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Federal government proposes expanding Mexico City Airport; environmental groups oppose plan.

The federal government has proposed expanding the Mexico City airport in an easterly direction, constructing new facilities on land that the federal government has acquired near Lago de Texcoco in Mexico state. The proposal has met with resistance from environmental groups and from the former director of the Comision Nacional del Agua (CONAGUA), who fear that authorities will move forward without considering the consequences for the environment. Environmental advocates warn that the expansion could disrupt the migratory patterns of birds and threaten the water-distribution system for Mexico City and parts of Mexico state.

Airport operating at full capacity

Communications and Transportation Secretary Gerardo Ruiz Esparza announced the proposed expansion of the Mexico City airport, formally known as the Aeropuerto Internacional de la Ciudad de Mexico (AICM), at a press conference in Mexico City in December 2013. Ruiz Esparza said a group of specialists has been studying the problems of the AICM, which is operating at its capacity, and recommended an expansion of the facility. "We have received the recommendation to expand the airport's operation capacity on government-owned land east of the facility," said the federal official.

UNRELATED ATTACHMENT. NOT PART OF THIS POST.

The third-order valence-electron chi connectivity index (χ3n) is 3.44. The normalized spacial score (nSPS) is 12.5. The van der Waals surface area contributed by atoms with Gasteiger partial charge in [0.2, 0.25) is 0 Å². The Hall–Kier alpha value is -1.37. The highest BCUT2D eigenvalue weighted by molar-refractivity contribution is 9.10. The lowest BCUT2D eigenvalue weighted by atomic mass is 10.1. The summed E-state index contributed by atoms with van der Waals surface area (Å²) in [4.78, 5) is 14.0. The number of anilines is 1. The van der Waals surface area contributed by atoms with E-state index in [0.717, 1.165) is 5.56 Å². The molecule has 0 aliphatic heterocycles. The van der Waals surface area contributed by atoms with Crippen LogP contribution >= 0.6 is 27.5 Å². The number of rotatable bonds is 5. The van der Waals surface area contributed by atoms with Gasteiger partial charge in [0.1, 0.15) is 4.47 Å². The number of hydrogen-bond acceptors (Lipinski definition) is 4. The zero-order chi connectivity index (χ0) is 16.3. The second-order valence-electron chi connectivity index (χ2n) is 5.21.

A previous plan presented in 2001 had proposed constructing an entirely new terminal, also near Lago de Texcoco (SourceMex, Oct. 31, 2001). Strong opposition from area residents ultimately prevented ex-President Vicente Fox's administration from proceeding with the project (SourceMex, July 17, 2002).

A second terminal was opened at the Mexico City airport in 2007, but the project was expensive. Furthermore, construction of the new facility did little to alleviate congested air traffic because no new runways were included in the project.

Project would include new runways

Ruiz Esparza said the new expansion could take place on part of the nearly 5,000 hectares owned by the federal government near Lago de Texcoco. The plan proposes constructing several new terminals and runways next to the existing facility, and the presence of multiple runways would allow for simultaneous landings.

Ruiz Esparza said the project, which could begin sometime in 2014, would take an estimated 10 to 12 years to complete. Several engineering companies have been hired to design the expansion, but those proposals have not yet been presented to the Secretaria de Comunicaciones y Transportes (SCT).

Ruiz Esparza said he was aware of opposition from environmental and land-rights groups but emphasized that the project was necessary. "The Mexican capital needs a world-class airport, and, unfortunately, we don't have it," said the secretary.

Luis Zarate, president de la Camara Nacional de la Industria de la Construccion (CMIC), said the expansion would be equivalent to constructing a new airport. He estimated the cost at about US$4 billion.

A large share of the funding would come from fees and rights collected at the existing facility, said Ruiz Esparza.

As expected, the tourism industry in Mexico City wholeheartedly endorsed the project. "Once we are able to modernize the airport and increase its capacity to handle simultaneous landings, we will be able to boost tourism," said Miguel Torruco Marques, tourism secretary in Mexico City Mayor Miguel Mancera's administration.